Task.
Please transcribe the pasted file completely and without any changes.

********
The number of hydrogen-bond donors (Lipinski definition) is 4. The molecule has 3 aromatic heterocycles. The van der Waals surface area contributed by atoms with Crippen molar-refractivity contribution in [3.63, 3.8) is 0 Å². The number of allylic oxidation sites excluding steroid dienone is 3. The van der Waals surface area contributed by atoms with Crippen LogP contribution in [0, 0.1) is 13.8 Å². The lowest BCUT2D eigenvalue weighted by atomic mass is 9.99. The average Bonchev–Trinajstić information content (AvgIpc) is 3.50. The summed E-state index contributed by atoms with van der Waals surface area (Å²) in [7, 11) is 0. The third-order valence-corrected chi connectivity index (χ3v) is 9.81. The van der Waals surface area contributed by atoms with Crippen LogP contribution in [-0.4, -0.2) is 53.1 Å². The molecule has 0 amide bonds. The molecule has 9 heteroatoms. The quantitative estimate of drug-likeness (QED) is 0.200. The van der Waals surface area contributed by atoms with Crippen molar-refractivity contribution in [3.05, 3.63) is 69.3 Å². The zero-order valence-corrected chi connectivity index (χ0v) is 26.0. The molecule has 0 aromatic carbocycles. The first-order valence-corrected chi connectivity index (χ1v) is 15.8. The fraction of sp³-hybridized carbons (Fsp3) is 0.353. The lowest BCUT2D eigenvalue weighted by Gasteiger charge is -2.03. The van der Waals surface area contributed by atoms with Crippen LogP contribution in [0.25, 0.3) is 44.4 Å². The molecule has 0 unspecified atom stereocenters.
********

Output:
The number of hydrogen-bond donors (Lipinski definition) is 4. The molecule has 3 aromatic heterocycles. The van der Waals surface area contributed by atoms with Crippen molar-refractivity contribution in [3.63, 3.8) is 0 Å². The number of allylic oxidation sites excluding steroid dienone is 3. The van der Waals surface area contributed by atoms with Crippen LogP contribution in [0, 0.1) is 13.8 Å². The lowest BCUT2D eigenvalue weighted by atomic mass is 9.99. The average Bonchev–Trinajstić information content (AvgIpc) is 3.50. The summed E-state index contributed by atoms with van der Waals surface area (Å²) in [7, 11) is 0. The third-order valence-corrected chi connectivity index (χ3v) is 9.81. The van der Waals surface area contributed by atoms with Crippen LogP contribution in [-0.4, -0.2) is 53.1 Å². The molecule has 0 amide bonds. The molecule has 9 heteroatoms. The quantitative estimate of drug-likeness (QED) is 0.200. The van der Waals surface area contributed by atoms with Crippen molar-refractivity contribution in [3.05, 3.63) is 69.3 Å². The zero-order valence-corrected chi connectivity index (χ0v) is 26.0. The molecule has 0 aromatic carbocycles. The first-order valence-corrected chi connectivity index (χ1v) is 15.8. The fraction of sp³-hybridized carbons (Fsp3) is 0.353. The lowest BCUT2D eigenvalue weighted by Gasteiger charge is -2.03. The van der Waals surface area contributed by atoms with Crippen LogP contribution in [0.25, 0.3) is 44.4 Å². The molecule has 0 unspecified atom stereocenters.